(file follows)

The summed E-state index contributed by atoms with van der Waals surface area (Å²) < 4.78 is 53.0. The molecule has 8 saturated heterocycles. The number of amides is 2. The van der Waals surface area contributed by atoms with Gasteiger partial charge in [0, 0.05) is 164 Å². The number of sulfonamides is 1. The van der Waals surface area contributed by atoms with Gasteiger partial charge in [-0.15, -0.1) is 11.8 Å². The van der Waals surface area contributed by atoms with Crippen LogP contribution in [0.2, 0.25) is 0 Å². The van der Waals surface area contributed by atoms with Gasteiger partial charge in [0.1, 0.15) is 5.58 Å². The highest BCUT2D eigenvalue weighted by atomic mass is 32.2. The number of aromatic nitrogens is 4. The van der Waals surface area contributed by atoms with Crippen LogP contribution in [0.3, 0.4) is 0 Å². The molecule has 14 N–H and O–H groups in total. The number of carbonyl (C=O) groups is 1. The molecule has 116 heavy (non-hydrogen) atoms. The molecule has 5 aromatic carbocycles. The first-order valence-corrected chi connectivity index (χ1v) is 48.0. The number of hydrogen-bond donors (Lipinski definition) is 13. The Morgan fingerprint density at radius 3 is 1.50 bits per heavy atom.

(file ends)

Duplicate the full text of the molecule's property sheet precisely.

The summed E-state index contributed by atoms with van der Waals surface area (Å²) < 4.78 is 53.0. The molecule has 8 saturated heterocycles. The number of amides is 2. The van der Waals surface area contributed by atoms with Gasteiger partial charge in [0, 0.05) is 164 Å². The number of sulfonamides is 1. The van der Waals surface area contributed by atoms with Gasteiger partial charge in [-0.15, -0.1) is 11.8 Å². The van der Waals surface area contributed by atoms with Crippen LogP contribution in [0.2, 0.25) is 0 Å². The van der Waals surface area contributed by atoms with Gasteiger partial charge in [0.1, 0.15) is 5.58 Å². The highest BCUT2D eigenvalue weighted by atomic mass is 32.2. The number of aromatic nitrogens is 4. The van der Waals surface area contributed by atoms with Crippen LogP contribution in [0.3, 0.4) is 0 Å². The molecule has 14 N–H and O–H groups in total. The number of carbonyl (C=O) groups is 1. The molecule has 116 heavy (non-hydrogen) atoms. The molecule has 5 aromatic carbocycles. The first-order valence-corrected chi connectivity index (χ1v) is 48.0. The number of hydrogen-bond donors (Lipinski definition) is 13. The Morgan fingerprint density at radius 3 is 1.50 bits per heavy atom.